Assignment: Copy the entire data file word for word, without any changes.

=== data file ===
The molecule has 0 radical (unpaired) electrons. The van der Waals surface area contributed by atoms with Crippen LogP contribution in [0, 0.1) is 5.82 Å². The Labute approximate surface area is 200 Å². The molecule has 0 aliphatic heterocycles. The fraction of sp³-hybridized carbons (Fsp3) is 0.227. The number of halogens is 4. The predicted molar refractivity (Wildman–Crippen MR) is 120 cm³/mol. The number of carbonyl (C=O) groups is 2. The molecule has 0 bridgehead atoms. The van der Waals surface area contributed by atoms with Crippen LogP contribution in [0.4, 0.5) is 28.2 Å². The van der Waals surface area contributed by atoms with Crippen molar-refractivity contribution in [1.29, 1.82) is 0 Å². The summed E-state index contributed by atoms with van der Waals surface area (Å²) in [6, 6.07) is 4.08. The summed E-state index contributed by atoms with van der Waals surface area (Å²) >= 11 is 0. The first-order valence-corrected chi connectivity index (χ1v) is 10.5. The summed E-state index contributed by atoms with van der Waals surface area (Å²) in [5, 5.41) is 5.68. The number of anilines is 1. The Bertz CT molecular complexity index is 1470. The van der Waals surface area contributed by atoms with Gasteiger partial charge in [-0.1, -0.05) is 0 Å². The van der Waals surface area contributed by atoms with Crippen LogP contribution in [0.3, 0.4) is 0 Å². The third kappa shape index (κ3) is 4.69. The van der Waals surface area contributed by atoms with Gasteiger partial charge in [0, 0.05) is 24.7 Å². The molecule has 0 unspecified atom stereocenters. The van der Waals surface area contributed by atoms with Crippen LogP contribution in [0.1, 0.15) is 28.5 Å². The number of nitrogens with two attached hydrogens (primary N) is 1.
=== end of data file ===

The molecule has 0 radical (unpaired) electrons. The van der Waals surface area contributed by atoms with Crippen LogP contribution in [0, 0.1) is 5.82 Å². The Labute approximate surface area is 200 Å². The molecule has 0 aliphatic heterocycles. The fraction of sp³-hybridized carbons (Fsp3) is 0.227. The number of halogens is 4. The predicted molar refractivity (Wildman–Crippen MR) is 120 cm³/mol. The number of carbonyl (C=O) groups is 2. The molecule has 0 bridgehead atoms. The van der Waals surface area contributed by atoms with Crippen LogP contribution in [0.4, 0.5) is 28.2 Å². The van der Waals surface area contributed by atoms with Crippen molar-refractivity contribution in [1.29, 1.82) is 0 Å². The summed E-state index contributed by atoms with van der Waals surface area (Å²) in [6, 6.07) is 4.08. The summed E-state index contributed by atoms with van der Waals surface area (Å²) >= 11 is 0. The first-order valence-corrected chi connectivity index (χ1v) is 10.5. The summed E-state index contributed by atoms with van der Waals surface area (Å²) in [5, 5.41) is 5.68. The number of anilines is 1. The Bertz CT molecular complexity index is 1470. The van der Waals surface area contributed by atoms with Gasteiger partial charge in [-0.1, -0.05) is 0 Å². The van der Waals surface area contributed by atoms with Crippen LogP contribution in [0.3, 0.4) is 0 Å². The third kappa shape index (κ3) is 4.69. The van der Waals surface area contributed by atoms with Gasteiger partial charge in [0, 0.05) is 24.7 Å². The molecule has 0 unspecified atom stereocenters. The van der Waals surface area contributed by atoms with Crippen LogP contribution in [0.1, 0.15) is 28.5 Å². The number of nitrogens with two attached hydrogens (primary N) is 1.